Step 4: The Keyboard Body
The body of the keyboard is the most important part: it determines the behaviour of the keyboard. The body consists of groups, which in turn contain one or more rules which define the responses of the keyboard to certain keystrokes.
There are two types of groups: groups that process the keys pressed and the context, and groups that process the context only. For
simple keyboards, the latter type of group will not be required. A group begins with a
group statement, and ends either at the start of another group, or at the end of the keyboard file.
We will only use one group in the Quick French keyboard, called
Main. We mark the start of it with the
below. Add this line to the keyboard.
group(Main) using keys
using keys clause tells Keyman that this group will process keystrokes.
A rule tells Keyman the output to produce for a certain input. A rule consists of three parts: the context, the key, and the output.
The context specifies the conditions under which a rule will act. If what is shown in the document to the left of the cursor matches the context of a rule, the rule will be processed.
The key specifies which keystroke the rule will act upon.
The output determines the characters that are produced by a rule. The output replaces the matched context in the document.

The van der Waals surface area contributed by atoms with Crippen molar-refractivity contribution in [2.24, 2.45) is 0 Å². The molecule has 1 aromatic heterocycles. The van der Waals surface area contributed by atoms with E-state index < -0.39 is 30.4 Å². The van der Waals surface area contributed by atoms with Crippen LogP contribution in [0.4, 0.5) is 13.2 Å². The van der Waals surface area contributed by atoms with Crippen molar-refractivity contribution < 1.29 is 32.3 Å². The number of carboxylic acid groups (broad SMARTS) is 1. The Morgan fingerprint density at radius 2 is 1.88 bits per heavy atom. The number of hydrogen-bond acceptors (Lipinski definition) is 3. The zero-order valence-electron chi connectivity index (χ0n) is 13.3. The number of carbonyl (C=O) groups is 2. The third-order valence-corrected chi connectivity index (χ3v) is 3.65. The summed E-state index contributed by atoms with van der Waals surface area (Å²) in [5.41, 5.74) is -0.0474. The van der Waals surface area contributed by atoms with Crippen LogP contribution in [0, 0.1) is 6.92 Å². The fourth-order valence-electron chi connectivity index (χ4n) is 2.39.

The simplest rules in Keyman consist of just a key and output, as below. (The examples in this section are just for illustration, and do not form part of the Quick French keyboard).
+ "a" > "ä"
In this rule, the key is
"a", and the output is
"ä". A simple rule begins with a plus sign, followed by the key,
a greater-than symbol (suggesting "becomes"), and finally the output. As you might guess, this rule will change a lowercase
a key typed by the user into ä.
The key and output can be written as a character in single or double quotes (as above), or as its Unicode character code, or using a named constant. The rule above could have also been written any of the following ways, among others:
+ 'a' > 'ä' + U+0061 > U+00E4 store(ADIERESIS) 'ä' + 'a' > $ADIERESIS
You can also write the key in one form and the context in another.
Rules with longer output
The output of a rule is not limited to a single character. You could, for example, write a rule such as the following:
+ "f" > "ph"
This would change any f keys typed into ph. If the output of a rule consists of more than one character, you can write the characters in different ways if necessary, with a space separating each part. You can specify multiple characters in quotes, but if you use the Unicode codes to write the characters, you must separate each with a space:
+ "f" > U+0070 U+0068 + "f" > U+0070 "h"
These rules are functionally identical to the one further above.